(b)          identify the policies and procedures dealing with the following risk management matters, including the date when each policy or procedure was last revised, the date that it is next due for revision and the position responsible for its maintenance:

(i)                 the processes for identifying and assessing material risks;

(ii)                the process for establishing and implementing mitigation and control mechanisms for material risks;

(iii)              the process for monitoring and reporting of risk issues (including communication and escalation mechanisms);

(iv)              the mechanisms in place for monitoring and ensuring continual compliance with all prudential requirements;[6]

(v)               the life company’s approach to management of capital; and

(vi)              the life company’s approach to Business Continuity Management (refer Prudential Standard LPS 222 Business Continuity Management).

(c)           describe the relationships within the risk management framework between the Board, Board committees and senior management;

(d)          identify those positions with managerial responsibility for the risk management framework, and set out their roles and responsibilities;

(e)           describe the approach to ensuring relevant staff have an awareness of the risk management framework and instilling an appropriate risk culture across the life company; and

(f)            describe the process by which the risk management framework (including the RMS) is reviewed and the intended coverage and timing for these reviews.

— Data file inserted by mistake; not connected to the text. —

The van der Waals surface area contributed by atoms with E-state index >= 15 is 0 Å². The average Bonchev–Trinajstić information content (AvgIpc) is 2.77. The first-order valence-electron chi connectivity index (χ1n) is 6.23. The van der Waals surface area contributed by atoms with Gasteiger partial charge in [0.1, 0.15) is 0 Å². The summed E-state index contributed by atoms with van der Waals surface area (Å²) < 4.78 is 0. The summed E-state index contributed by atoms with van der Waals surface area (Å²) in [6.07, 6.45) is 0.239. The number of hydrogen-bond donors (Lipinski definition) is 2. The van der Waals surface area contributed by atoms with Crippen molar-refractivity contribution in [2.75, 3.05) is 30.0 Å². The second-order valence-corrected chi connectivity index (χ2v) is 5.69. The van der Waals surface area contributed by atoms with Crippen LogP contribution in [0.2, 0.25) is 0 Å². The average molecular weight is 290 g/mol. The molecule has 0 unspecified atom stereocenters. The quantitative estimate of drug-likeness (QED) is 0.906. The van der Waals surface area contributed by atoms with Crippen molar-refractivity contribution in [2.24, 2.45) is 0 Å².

15.         The RMS must describe the life company’s entire approach to risk management. To this end, if the life company is a subsidiary within a corporate group, or an eligible foreign life insurance company (EFLIC), where any element of the life company’s risk management framework is controlled by, influenced by, or subject to approval by another entity in the group, or by its head office, the RMS must also summarise:

(a)           the group (or head office) policy objectives and strategies;

(b)          whether the life company’s RMS is derived wholly or partially from the group (or head office) risk management arrangements;

(c)           the linkages and significant differences between the life company RMS and group (or head office) risk management arrangements including relevant life company business and other conditions; and

(d)          the process for monitoring by, or reporting to, the group or head office.  A summary of the key procedures, the frequency of reporting and the approach to reviews must be provided.   

Review of risk management framework

16.         The life company must ensure that its risk management framework is subject to effective and comprehensive review by operationally independent, appropriately trained and competent persons. The frequency and the scope of the review should be appropriate to the life company, having regard to such factors as the size, business mix, complexity of the life company’s operations and the extent of any change to its business profile or its risk appetite.